Chambers told The Times he spent so much time with a notebook in front of the monkey cages at the Los Angeles Zoo that “people came to look at me instead of the monkeys. But it was the best way I could think of for capturing the elastic facial expressions of the apes.”
Thus familiarized, he began creating an orangutan’s face on a Neanderthal-type bust of a man. By working backward on the evolutionary scale, he reasoned, he could create a reasonably attractive animal face that wouldn’t repulse a movie audience.
In making the ape faces, Chambers decided the usual foam rubber used by makeup artists wouldn’t do: Trapped moisture under the thick foam was not only uncomfortable for the actors but caused the adhesive to peel off.
After weeks of experiments trying to create his own foam rubber compound, Chambers came up with an important breakthrough: facial appliances that allowed sweat to seep through the material’s pores.
Using his new foam rubber, Chambers designed eyebrows and lips that could quickly be applied to the actors’ faces. For the film’s stars, he made specially fitted simian appliances that looked realistic even in extreme close-ups.
To ready the stars and supporting cast members for each day’s shooting, Chambers had to hire and train nearly 100 makeup artists.
It was a time-consuming process, taking up to 5 1/2 hours to put the full-face ape makeup on each actor. To streamline the procedure, Chambers came up with a method of pre-blending the makeup on the ape features and installing parts of the hair beforehand, which allowed the makeup to be applied in 3 1/2 hours.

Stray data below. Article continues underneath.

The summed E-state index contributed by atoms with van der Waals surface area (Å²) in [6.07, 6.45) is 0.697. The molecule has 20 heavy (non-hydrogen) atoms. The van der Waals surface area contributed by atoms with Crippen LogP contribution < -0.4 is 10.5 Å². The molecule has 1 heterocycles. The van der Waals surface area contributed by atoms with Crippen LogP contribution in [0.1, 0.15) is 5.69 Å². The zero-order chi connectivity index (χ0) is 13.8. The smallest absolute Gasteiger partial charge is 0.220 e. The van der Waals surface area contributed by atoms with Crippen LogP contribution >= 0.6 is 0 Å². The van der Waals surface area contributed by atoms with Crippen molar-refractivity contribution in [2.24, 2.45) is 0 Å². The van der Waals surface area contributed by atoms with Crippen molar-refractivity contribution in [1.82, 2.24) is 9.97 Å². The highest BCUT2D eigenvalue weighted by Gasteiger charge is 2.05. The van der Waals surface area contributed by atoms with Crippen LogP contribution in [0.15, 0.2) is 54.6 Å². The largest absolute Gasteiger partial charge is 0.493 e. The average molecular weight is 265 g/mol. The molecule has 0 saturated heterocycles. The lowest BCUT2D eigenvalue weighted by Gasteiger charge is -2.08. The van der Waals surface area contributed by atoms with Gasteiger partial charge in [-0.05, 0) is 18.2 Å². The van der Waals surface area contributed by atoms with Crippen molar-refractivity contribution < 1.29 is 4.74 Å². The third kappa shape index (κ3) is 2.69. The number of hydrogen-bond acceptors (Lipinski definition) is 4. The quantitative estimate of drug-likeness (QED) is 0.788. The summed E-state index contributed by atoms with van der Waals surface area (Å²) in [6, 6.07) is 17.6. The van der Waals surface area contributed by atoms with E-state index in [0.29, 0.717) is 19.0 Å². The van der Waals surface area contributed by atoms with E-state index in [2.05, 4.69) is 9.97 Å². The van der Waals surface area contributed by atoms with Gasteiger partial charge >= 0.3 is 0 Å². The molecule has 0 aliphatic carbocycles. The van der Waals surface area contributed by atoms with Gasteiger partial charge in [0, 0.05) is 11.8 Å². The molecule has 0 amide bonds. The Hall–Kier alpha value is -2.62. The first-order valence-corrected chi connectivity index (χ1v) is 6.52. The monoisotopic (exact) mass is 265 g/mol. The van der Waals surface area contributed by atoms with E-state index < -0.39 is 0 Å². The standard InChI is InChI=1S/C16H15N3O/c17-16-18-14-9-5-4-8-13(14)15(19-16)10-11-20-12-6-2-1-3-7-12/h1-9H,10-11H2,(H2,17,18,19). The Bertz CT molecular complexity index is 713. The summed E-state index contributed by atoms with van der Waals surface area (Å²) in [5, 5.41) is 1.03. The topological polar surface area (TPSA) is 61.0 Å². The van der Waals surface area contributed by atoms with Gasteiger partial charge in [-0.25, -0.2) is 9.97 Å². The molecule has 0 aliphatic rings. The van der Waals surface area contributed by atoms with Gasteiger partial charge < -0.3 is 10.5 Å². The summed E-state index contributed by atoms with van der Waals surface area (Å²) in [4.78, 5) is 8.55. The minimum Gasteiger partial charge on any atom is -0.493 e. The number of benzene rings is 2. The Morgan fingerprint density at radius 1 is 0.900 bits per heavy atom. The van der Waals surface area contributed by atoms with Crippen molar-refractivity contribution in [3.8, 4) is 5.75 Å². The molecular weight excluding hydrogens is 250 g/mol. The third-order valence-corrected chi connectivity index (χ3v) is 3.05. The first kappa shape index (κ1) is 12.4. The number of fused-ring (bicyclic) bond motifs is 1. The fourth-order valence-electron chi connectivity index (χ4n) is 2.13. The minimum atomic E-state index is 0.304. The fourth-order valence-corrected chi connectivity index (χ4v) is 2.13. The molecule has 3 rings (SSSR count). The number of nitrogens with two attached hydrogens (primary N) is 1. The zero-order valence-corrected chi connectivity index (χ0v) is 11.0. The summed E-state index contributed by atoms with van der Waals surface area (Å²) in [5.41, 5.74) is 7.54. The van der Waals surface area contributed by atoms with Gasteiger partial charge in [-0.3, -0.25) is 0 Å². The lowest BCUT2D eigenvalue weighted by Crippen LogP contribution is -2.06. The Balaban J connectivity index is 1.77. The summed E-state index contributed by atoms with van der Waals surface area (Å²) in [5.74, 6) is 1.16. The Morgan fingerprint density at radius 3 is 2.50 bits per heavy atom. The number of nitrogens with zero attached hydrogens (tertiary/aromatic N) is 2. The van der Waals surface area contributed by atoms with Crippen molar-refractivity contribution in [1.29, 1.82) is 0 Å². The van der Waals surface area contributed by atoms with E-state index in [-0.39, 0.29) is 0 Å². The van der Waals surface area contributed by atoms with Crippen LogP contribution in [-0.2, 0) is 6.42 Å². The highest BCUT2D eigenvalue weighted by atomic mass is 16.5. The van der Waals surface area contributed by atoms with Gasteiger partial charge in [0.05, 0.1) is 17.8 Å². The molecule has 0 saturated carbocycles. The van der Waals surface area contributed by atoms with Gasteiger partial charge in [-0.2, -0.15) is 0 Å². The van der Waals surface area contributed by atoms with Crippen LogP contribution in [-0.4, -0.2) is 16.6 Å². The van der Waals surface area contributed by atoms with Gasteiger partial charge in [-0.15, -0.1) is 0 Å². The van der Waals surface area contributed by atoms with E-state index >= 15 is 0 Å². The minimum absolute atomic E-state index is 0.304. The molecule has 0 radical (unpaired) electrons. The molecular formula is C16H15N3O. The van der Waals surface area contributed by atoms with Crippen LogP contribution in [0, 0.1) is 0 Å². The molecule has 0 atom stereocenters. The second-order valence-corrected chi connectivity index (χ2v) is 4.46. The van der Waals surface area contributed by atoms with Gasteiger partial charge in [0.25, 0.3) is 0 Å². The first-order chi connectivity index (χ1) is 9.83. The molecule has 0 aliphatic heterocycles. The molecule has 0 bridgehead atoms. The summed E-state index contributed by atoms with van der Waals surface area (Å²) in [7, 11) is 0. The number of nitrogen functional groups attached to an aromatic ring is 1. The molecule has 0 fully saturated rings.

For his outstanding achievement, Chambers became only the second makeup artist to receive an honorary Academy Award. (The first was awarded to William Tuttle for “Seven Faces of Dr. Lao” in 1965; a competitive makeup award was established in 1981.)
Chambers, whose honors also included an Emmy and a star on the Hollywood Walk of Fame, created the artificial nose Lee Marvin wore in his Oscar-winning dual role in “Cat Ballou.” And Chambers once made a new set of heads, hands and feet for Edgar Bergen’s Charlie McCarthy and Mortimer Snerd.
Born in Chicago, Chambers served as a dental technician in the Army during World War II. After gaining a knowledge of facial prosthetics--ears, noses, chins--while working with disfigured veterans after the war, Chambers began his Hollywood makeup career with NBC in 1953.
Few of his colleagues were aware of the many years he spent making prosthetics for indigent cancer victims.
“We are all here to help each other,” Chambers said of his sideline in 1969. “If I can do something to relieve other people’s suffering, why not?”
Better known among the Hollywood community was his penchant for nurturing young talent.
Before Chambers, Westmore said, “studios all had their own little, quiet labs. Nobody talked or interrelated” with one another, which slowed the development of new makeup techniques.
“Anybody [who] ever needed help, he’d spend his time giving them an answer,” Stein said. “The only thing he asked in return for those [who] he trained was that we be willing to do the same as him, that we pass it on to the newer generation.”
Chambers, who is survived by his wife, Joan, had no children.
“Their children were the kids like me and Mike [Westmore],” Stein said. “We’re the ones who used to come to his house and have bologna and cheese sandwiches with him and talk about our next project.”